This way, the consequence (attention) is going to be different from now on. We’ll see if Hadley soon stops once I have left the room, and we’ll see whether the behavior decreases in the course of these three days. I’ll stay outside for at least 10 seconds.
Reflections on floor – Hadley digs and bites floor –> all people leave
Furthermore, I’ll differentially reinforce alternative behavior:
DRA: when Hadley is awake and either plays by himself or decides to chew something by himself, when he is just looking around, or when he is wandering from one sleeping spot to the next, I will reinforce this wanted behavior with attention. I will reinforce alternative behavior on a high frequency with low-key attention (look at and talk to him). I will scrupulously take notes and set a timer reminding me to reinforce him – I’ll start with a fixed-interval schedule of 30 seconds, and, if all goes well, soon use a thinner FI60s schedule, and keep making the schedule even thinner to last several minutes, say, FI10min, then FI15min etc.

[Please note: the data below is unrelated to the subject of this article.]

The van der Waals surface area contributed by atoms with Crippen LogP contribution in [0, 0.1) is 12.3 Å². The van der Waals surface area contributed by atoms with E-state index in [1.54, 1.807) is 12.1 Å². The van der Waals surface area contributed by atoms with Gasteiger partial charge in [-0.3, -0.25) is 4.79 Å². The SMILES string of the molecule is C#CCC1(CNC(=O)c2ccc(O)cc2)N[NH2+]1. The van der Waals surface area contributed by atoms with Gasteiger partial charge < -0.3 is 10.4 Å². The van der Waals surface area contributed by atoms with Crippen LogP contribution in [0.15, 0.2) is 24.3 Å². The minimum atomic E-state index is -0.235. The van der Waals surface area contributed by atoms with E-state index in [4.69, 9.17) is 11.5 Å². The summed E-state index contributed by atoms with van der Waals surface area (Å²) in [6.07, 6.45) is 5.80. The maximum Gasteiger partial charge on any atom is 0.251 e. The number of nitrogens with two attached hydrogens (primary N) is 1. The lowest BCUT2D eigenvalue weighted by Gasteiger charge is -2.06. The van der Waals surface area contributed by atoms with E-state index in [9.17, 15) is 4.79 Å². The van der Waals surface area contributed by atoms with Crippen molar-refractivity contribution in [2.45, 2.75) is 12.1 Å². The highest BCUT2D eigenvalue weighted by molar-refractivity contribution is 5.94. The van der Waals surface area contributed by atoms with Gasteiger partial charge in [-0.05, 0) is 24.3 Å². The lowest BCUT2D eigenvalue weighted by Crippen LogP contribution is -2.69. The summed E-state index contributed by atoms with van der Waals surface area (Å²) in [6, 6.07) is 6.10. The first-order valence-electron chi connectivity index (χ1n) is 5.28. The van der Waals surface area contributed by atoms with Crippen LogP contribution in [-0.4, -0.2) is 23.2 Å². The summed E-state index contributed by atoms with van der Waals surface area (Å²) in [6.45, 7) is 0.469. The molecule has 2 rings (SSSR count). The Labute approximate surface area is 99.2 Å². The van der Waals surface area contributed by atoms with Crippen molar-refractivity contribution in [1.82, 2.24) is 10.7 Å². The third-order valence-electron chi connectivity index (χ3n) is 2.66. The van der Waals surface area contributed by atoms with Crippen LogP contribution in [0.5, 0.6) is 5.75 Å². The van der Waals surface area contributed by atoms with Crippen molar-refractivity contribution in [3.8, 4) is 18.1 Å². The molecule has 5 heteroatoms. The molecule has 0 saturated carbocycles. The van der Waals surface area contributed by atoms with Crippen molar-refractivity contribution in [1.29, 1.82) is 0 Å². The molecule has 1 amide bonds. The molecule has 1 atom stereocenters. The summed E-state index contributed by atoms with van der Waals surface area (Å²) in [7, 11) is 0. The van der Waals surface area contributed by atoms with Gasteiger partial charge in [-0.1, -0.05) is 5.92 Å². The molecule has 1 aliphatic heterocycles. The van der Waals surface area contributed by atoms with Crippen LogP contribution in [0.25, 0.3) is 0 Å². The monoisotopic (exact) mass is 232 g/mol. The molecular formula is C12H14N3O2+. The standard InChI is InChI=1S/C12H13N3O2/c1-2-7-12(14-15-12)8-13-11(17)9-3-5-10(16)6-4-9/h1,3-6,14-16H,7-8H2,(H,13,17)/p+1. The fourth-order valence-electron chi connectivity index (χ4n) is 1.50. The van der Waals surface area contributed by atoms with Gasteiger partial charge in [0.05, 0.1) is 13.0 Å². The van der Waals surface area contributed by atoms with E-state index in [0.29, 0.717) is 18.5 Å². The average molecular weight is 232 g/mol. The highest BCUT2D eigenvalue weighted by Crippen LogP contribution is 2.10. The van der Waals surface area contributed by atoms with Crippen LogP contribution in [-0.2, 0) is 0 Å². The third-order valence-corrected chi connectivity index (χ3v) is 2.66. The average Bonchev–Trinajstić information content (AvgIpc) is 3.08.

DRL: as you may have seen in the above video, Hadley’s floor digging/biting is frequently preceded by rolling on the floor, lifting his head, pricking his ears, seeking eye contact. In fact, in the last three days, these behaviors have become the leads that let me predict that floor digging/biting was about to happen. Therefore, in addition to the alternative behavior mentioned above, I will also continuosly reinforce this lower-intensity behavior with attention (calm petting, calmly talk to him), i.e.: every time he starts rolling on his back, I will reinforce him. The interesting question: will this keep him from escalating to the full-blown floor digging/biting?
DRI: I’ll also differentially reinforce incompatible behavior for getting my attention. For now, Nicole suggested we pick a well-known behavior. Hadley has already learned to sit and seek eye contact if he wants something. In the next three days of observation, I will strongly and continuously reinforce either sitting or standing in front of me and seeking eye contact. As a reinforcer for this, I will use a cheerful voice and calm petting.